Wrestling over moon and Arctic ownership

Someday, hopefully soon, we’ll all be able to vacation on the moon–providing, of course, you have a passport and the necessary visas.

The latter will be required because at some point in the future, some country here on earth is going to claim various swaths of the lunar surface, if not the whole thing itself.

Although the Americans planted a flag on the moon, no laws currently governing ownership of the big cheese. This slight regulatory oversight, however, will have to be solved soon. And a test case is occurring right now in the Arctic.

According to a fascinating essay by Richard Morgan in Wired Magazine, a current battle over ownership of the Arctic by Canada, Denmark, Norway, Russia, and the US will set the stage and precedent for future “lunar land grabs.”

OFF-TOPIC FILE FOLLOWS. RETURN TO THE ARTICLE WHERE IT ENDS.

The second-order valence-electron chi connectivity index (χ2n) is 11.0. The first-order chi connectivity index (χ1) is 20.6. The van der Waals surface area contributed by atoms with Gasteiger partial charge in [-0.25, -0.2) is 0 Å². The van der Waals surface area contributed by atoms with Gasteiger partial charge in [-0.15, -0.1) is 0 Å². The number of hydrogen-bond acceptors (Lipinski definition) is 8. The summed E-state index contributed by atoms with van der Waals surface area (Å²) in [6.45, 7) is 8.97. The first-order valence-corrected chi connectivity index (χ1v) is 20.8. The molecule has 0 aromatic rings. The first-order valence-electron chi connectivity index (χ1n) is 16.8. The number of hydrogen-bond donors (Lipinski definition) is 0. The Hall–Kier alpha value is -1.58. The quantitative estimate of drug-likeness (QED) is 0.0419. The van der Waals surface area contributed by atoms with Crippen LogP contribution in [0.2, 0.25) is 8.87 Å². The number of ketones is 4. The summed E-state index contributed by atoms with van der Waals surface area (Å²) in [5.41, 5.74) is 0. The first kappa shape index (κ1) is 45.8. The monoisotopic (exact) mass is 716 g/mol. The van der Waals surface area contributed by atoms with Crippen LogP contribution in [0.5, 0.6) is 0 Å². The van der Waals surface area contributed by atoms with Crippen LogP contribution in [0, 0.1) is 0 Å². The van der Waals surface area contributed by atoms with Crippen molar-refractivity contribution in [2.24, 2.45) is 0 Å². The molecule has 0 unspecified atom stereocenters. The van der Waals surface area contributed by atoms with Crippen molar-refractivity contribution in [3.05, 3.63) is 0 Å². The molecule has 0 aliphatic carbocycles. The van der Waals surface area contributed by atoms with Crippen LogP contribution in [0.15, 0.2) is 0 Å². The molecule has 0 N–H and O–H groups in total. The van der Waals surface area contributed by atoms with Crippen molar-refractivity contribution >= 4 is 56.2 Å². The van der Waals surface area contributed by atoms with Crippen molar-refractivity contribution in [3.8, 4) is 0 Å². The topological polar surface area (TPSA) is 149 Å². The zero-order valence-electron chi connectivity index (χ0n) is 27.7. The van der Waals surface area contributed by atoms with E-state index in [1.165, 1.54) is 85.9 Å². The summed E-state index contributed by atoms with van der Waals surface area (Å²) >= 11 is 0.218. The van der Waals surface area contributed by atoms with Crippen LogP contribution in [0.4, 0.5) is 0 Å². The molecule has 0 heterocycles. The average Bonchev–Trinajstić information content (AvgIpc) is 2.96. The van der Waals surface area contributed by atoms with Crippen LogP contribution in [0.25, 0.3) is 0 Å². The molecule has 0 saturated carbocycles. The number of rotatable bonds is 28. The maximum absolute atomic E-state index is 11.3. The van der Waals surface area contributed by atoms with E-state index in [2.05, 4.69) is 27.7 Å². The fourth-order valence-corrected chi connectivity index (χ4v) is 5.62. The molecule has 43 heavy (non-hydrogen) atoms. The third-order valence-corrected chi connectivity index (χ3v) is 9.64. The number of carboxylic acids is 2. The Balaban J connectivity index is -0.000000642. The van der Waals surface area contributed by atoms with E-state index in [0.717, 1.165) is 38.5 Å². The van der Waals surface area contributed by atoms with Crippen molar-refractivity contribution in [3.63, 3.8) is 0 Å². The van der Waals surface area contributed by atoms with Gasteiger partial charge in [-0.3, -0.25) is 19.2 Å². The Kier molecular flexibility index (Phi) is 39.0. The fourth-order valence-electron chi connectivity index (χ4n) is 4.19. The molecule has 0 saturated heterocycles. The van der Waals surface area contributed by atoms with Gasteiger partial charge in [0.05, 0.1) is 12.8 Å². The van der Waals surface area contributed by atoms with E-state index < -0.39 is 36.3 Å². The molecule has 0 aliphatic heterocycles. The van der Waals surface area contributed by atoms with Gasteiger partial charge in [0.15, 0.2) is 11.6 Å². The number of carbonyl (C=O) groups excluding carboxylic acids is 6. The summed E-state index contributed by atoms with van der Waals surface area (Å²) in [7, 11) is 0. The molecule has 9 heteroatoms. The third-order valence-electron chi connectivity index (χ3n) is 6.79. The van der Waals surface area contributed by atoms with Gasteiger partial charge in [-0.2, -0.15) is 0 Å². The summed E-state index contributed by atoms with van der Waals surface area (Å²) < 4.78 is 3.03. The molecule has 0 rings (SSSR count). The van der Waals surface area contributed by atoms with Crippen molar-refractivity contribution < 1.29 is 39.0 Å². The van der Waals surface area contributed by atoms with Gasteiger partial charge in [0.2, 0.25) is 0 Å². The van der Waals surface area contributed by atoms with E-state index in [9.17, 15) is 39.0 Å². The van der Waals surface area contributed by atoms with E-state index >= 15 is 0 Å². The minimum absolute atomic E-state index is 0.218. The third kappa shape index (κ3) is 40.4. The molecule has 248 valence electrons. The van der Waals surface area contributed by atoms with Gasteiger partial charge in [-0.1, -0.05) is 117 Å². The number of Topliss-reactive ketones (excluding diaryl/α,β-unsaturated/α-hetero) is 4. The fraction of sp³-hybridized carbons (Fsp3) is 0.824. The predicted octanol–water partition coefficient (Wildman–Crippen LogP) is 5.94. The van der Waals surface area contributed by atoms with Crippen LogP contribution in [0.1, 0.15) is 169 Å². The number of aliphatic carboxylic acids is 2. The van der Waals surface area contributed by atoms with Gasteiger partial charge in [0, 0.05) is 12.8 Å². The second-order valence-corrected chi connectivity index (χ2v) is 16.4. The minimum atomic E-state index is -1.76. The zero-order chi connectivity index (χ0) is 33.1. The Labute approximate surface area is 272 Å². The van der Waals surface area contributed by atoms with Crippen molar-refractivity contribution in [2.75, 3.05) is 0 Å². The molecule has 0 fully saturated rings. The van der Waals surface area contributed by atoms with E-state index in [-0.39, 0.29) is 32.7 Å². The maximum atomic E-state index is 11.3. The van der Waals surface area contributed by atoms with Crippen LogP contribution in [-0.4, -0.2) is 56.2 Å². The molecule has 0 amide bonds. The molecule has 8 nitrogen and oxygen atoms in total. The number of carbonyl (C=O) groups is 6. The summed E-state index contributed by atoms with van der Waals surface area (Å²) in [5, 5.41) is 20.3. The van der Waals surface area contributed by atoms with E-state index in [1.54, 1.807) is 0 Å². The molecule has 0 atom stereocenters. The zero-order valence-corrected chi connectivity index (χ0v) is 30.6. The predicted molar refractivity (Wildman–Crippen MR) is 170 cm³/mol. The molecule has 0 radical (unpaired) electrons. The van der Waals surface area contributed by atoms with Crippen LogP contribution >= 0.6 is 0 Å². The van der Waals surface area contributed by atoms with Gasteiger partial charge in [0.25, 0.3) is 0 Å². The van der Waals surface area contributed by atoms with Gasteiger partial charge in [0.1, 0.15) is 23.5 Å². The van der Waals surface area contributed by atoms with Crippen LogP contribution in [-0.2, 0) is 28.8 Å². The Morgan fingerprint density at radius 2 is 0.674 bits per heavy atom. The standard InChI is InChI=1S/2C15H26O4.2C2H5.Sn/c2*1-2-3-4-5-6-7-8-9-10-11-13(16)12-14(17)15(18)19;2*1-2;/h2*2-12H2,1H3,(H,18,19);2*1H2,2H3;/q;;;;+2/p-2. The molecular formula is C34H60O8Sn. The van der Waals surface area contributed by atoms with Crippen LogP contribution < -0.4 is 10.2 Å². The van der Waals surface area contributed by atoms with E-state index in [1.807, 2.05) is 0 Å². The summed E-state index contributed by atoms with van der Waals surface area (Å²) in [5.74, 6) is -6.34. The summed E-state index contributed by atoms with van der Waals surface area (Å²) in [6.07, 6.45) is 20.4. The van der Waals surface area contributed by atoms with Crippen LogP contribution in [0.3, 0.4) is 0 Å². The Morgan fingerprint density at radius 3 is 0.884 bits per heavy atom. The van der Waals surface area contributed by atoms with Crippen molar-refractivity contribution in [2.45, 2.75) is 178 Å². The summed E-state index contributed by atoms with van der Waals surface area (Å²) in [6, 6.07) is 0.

The Arctic is the last bit of unclaimed land on this planet and it would have remained that way were it not for global warming and the subsequent melting effect it has had on this otherwise unwanted and worthless piece of land. Increased temperatures, for example, have opened up the valuable Northwest Passage and might also be opening the door to enormous oil deposits–thus creating a rush to stake claims as soon as possible in the potentially lucrative region.

Depending on how things work out, our grandchildren might be taking their summer vacations in the Norwegian Arctic and their winter holidays on the Canadian Moon. Or something like that.